Digital publishers, content creators, and bloggers are always seeking to find the most effective way to monetize their content. Two of the most popular ways to accomplish this goal are by using programmatic ads or affiliate links. But how do programmatic ads and affiliate links stack up against each other? The truth is that whether one is better than the other is different for every publisher and depends on many different factors.
Today, I’ll highlight why one may be better than the other for certain sites. I’ll give some examples and share numbers from real sites and discuss how publishers can find the right combination that works for their site and audience.
If you want to watch the full video on the breakdown of programmatic ads and affiliate links, The Publisher Lab episode is below.
Blog updated 4/21/2020
What is the main difference between earning revenue through programmatic ads vs. affiliate links?
- Programmatic ads: Publishers monetizing with programmatic ads earn based on CPMs (cost per mille), i.e. cost per thousand impressions. This is an impression-based system that pays by the number of impressions served to website visitors.
- Affiliate links: Publishers monetizing with affiliate links earn money when a visitor clicks on their affiliate link and makes a purchase.
While we’ve shown publishers that CPMs aren’t the best metric to determine ad revenues, because of the effect on UX metrics on eCPM, the impression-based system has the benefit of not being reliant on clicks. But remember, the value of your ad inventory isn’t just based on views, it’s based on supply and demand and how much advertisers are willing to bid for the available ad spaces on a website.
Publishers who use Ezoic Ad Tester continuously optimize and account for thousands of different variables like the number of ads, visitor behavior metrics, time of day, ad size, and more. This increases the value of your ad inventory with the power of machine learning.
How does earning with programmatic ads work?
Programmatic advertising is the automated buying and selling of online advertising. Programmatic ad revenue is earned through a series of ad partners that serve display ads on the publisher’s site.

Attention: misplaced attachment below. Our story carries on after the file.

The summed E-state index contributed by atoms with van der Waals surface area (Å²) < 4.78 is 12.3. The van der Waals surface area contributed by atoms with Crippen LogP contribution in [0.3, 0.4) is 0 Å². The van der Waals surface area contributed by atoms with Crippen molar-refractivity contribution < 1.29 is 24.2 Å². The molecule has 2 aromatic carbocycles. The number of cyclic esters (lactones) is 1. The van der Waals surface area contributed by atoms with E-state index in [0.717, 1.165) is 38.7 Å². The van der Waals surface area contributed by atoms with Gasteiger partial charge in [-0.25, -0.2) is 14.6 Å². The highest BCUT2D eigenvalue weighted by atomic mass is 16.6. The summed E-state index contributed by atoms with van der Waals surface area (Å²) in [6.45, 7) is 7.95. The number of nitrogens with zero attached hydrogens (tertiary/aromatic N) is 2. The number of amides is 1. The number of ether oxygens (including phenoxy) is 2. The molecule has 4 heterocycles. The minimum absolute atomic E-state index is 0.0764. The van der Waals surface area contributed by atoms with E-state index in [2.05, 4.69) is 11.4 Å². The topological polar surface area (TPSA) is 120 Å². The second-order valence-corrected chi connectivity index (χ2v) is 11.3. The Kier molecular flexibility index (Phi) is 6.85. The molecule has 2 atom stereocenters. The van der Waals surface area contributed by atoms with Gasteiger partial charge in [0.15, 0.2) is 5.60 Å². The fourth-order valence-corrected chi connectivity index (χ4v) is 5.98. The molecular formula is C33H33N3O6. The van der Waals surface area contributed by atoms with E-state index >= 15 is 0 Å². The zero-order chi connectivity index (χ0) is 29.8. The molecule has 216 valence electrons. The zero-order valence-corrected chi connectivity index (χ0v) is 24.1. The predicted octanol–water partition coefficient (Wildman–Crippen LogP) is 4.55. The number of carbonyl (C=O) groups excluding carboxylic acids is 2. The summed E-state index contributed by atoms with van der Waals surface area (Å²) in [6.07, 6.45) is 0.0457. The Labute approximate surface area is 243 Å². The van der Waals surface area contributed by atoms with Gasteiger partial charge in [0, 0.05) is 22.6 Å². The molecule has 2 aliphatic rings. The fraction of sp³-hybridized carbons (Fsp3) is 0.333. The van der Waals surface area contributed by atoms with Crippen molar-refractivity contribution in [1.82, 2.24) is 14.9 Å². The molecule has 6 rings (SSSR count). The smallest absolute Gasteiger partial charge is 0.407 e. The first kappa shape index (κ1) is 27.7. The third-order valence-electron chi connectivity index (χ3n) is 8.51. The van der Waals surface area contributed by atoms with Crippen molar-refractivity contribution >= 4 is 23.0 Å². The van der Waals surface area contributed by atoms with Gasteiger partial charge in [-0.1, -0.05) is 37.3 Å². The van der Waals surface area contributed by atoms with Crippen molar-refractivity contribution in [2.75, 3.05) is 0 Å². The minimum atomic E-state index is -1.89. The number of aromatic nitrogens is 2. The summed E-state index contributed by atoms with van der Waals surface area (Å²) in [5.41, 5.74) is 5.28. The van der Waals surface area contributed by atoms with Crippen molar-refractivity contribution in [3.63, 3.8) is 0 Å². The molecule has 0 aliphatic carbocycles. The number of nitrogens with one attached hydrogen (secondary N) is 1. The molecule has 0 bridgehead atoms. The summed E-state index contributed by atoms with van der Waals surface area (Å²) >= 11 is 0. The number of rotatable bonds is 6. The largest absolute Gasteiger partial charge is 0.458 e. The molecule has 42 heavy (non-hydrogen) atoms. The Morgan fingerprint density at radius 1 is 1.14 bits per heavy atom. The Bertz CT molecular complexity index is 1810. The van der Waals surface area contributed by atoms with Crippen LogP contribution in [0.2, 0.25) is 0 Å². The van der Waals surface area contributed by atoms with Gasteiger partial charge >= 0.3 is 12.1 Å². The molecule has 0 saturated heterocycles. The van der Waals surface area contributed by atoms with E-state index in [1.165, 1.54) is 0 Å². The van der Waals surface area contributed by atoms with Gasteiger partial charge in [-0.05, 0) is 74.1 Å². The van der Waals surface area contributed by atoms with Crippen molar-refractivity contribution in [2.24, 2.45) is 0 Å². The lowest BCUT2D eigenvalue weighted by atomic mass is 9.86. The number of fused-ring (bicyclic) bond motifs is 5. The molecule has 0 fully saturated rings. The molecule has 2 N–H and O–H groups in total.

Advertisers buy ad space (inventory) from large providers or networks like Google, Facebook, Oath, and many others and then those providers distribute those ads according to advertiser campaign parameters across participating publisher sites that fulfill campaign criteria.
A simple way to see this relationship is through Google.
Advertisers use Google Ad Manager (formerly AdWords) to target their audience with display ads.
Publishers can then use Google products like AdSense and the Google Ad Exchange to serve these ads to visitors on their sites in exchange for the revenue provided by the advertisers through Google.
Additionally, we have an in-depth article covering how all internet advertising works.
Is programmatic ad revenue in decline?
Due to ad rates recently have plummeted due to the Coronavirus’ effect on ad demand. Advertisers have cut their budgets significantly, this has led to an increase in ad supply and a decrease in ad demand. The Ad Revenue Index has shown the lowest ad rates since 2016.
While some publishers have seen boosts in traffic, many have had to try new creative strategies to help weather the storm.
Q4 of 2018 set the record for an all-time high of ad rates on Black Friday, with an ad index score of 100. 2019 was a strong year for ad rates as well, but it was just slightly underperformed compared to 2018.
When normal life begins to start back up again, so should advertisers’ budgets. This should increase ad demand and help increase publisher revenue after a record low start to Q2.
Additionally, advertisers have become increasingly reliant on partners, like Google, for their ad campaigns. This has meant a big rise in programmatic revenue, but a decline in direct ad revenue for publishers.
Many larger publishers, like The Guardian, have pulled away from direct ad sales and moved towards programmatic display revenue along with other forward-thinking options like subscriptions and sponsored content.
How does earning through affiliate links work?
Publishers earn affiliate revenue by referring their visitors to an affiliate’s site and having them complete a specific outcome. Typically, this outcome is when the visitor buying a product.
There are a wide number of different affiliate revenue structures. Most are based on the publisher earning a set percentage of the total amount of revenue from the referred visitor’s transactions.
How do publishers recieve payout for affiliate links?
Affiliates typically pay over certain time periods according to preset thresholds. However, there is a lot of variability in affiliate programs out there. Publishers earn revenue in an account until these specifications are met.
Amazon is a classic example of affiliate revenue in action.
Using the Amazon Affiliate program, a publisher can use links to products on Amazon.com on their website that they can then earn money from if referred visitors then purchase things from Amazon during that referral session.
Important: As of April 14th, 2020, Amazon slashed affiliate payout across many categories. This is likely due to unprecedented consumer demand, which caused Amazon to hire nearly 100,000 workers. The changes can be seen below.
Not all categories have been affected by the changes, though. Below are the categories which haven’t changed.
Outside of Amazon, there are a lot of different affiliate programs that have their own pros and cons. In fact, Ezoic has a referral program that allows publishers to earn revenue by referring publishers to the platform.